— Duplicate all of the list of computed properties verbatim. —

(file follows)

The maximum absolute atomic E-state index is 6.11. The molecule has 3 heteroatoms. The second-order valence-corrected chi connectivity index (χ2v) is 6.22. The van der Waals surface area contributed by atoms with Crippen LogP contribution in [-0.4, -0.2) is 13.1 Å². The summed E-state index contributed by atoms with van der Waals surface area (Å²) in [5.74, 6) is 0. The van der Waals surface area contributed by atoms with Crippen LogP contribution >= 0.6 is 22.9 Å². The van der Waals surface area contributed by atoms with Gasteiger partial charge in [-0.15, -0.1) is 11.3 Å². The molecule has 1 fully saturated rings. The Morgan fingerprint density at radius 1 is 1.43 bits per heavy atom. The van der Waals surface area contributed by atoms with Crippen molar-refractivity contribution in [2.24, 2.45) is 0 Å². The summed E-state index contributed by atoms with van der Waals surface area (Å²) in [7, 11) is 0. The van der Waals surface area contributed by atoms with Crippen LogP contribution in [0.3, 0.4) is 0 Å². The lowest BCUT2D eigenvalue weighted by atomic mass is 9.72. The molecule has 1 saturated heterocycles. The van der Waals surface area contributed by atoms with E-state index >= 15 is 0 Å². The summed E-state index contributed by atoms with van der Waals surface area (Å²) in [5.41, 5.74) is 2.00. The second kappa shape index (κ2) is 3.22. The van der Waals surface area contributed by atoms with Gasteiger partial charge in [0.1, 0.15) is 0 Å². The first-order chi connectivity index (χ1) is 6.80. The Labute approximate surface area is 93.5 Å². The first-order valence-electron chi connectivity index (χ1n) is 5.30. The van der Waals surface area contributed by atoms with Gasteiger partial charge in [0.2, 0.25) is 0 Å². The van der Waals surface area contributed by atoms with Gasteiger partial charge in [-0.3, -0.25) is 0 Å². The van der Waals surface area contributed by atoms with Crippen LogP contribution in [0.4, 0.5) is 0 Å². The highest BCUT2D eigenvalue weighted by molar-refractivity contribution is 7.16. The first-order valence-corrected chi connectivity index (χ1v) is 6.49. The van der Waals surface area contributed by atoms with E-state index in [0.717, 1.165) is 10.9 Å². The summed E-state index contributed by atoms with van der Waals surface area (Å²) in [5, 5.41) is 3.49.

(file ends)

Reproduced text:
The maximum absolute atomic E-state index is 6.11. The molecule has 3 heteroatoms. The second-order valence-corrected chi connectivity index (χ2v) is 6.22. The van der Waals surface area contributed by atoms with Crippen LogP contribution in [-0.4, -0.2) is 13.1 Å². The summed E-state index contributed by atoms with van der Waals surface area (Å²) in [5.74, 6) is 0. The van der Waals surface area contributed by atoms with Crippen LogP contribution >= 0.6 is 22.9 Å². The van der Waals surface area contributed by atoms with Gasteiger partial charge in [-0.15, -0.1) is 11.3 Å². The molecule has 1 fully saturated rings. The Morgan fingerprint density at radius 1 is 1.43 bits per heavy atom. The van der Waals surface area contributed by atoms with Crippen molar-refractivity contribution in [2.24, 2.45) is 0 Å². The summed E-state index contributed by atoms with van der Waals surface area (Å²) in [7, 11) is 0. The van der Waals surface area contributed by atoms with Crippen LogP contribution in [0.3, 0.4) is 0 Å². The lowest BCUT2D eigenvalue weighted by atomic mass is 9.72. The molecule has 1 saturated heterocycles. The van der Waals surface area contributed by atoms with E-state index >= 15 is 0 Å². The summed E-state index contributed by atoms with van der Waals surface area (Å²) in [5.41, 5.74) is 2.00. The second kappa shape index (κ2) is 3.22. The van der Waals surface area contributed by atoms with Gasteiger partial charge in [0.1, 0.15) is 0 Å². The first-order chi connectivity index (χ1) is 6.80. The Labute approximate surface area is 93.5 Å². The first-order valence-electron chi connectivity index (χ1n) is 5.30. The van der Waals surface area contributed by atoms with Gasteiger partial charge in [0.2, 0.25) is 0 Å². The van der Waals surface area contributed by atoms with Gasteiger partial charge in [-0.3, -0.25) is 0 Å². The van der Waals surface area contributed by atoms with Crippen LogP contribution in [0.4, 0.5) is 0 Å². The highest BCUT2D eigenvalue weighted by molar-refractivity contribution is 7.16. The first-order valence-corrected chi connectivity index (χ1v) is 6.49. The van der Waals surface area contributed by atoms with E-state index in [0.717, 1.165) is 10.9 Å². The summed E-state index contributed by atoms with van der Waals surface area (Å²) in [5, 5.41) is 3.49.